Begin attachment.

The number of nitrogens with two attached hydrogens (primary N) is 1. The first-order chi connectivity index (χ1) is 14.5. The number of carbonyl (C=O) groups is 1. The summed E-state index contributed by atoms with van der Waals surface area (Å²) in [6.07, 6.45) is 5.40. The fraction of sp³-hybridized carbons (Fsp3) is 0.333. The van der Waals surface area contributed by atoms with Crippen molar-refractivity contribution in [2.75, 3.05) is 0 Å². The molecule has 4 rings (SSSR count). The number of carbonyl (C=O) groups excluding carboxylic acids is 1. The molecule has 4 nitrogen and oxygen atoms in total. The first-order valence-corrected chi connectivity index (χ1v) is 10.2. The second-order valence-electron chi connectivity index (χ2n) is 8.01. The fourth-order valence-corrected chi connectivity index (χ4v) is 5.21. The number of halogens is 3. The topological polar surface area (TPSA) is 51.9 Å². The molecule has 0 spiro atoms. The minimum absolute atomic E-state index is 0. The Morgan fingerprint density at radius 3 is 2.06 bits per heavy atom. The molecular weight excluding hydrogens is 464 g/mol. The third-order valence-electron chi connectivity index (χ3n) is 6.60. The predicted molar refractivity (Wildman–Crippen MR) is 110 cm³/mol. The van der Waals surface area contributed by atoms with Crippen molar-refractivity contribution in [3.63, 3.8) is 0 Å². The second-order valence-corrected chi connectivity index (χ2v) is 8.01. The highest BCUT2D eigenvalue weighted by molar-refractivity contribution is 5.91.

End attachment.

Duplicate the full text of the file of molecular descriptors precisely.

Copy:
The number of nitrogens with two attached hydrogens (primary N) is 1. The first-order chi connectivity index (χ1) is 14.5. The number of carbonyl (C=O) groups is 1. The summed E-state index contributed by atoms with van der Waals surface area (Å²) in [6.07, 6.45) is 5.40. The fraction of sp³-hybridized carbons (Fsp3) is 0.333. The van der Waals surface area contributed by atoms with Crippen molar-refractivity contribution in [2.75, 3.05) is 0 Å². The molecule has 4 rings (SSSR count). The number of carbonyl (C=O) groups excluding carboxylic acids is 1. The molecule has 4 nitrogen and oxygen atoms in total. The first-order valence-corrected chi connectivity index (χ1v) is 10.2. The second-order valence-electron chi connectivity index (χ2n) is 8.01. The fourth-order valence-corrected chi connectivity index (χ4v) is 5.21. The number of halogens is 3. The topological polar surface area (TPSA) is 51.9 Å². The molecule has 0 spiro atoms. The minimum absolute atomic E-state index is 0. The Morgan fingerprint density at radius 3 is 2.06 bits per heavy atom. The molecular weight excluding hydrogens is 464 g/mol. The third-order valence-electron chi connectivity index (χ3n) is 6.60. The predicted molar refractivity (Wildman–Crippen MR) is 110 cm³/mol. The van der Waals surface area contributed by atoms with Crippen molar-refractivity contribution in [3.63, 3.8) is 0 Å². The second-order valence-corrected chi connectivity index (χ2v) is 8.01. The highest BCUT2D eigenvalue weighted by molar-refractivity contribution is 5.91.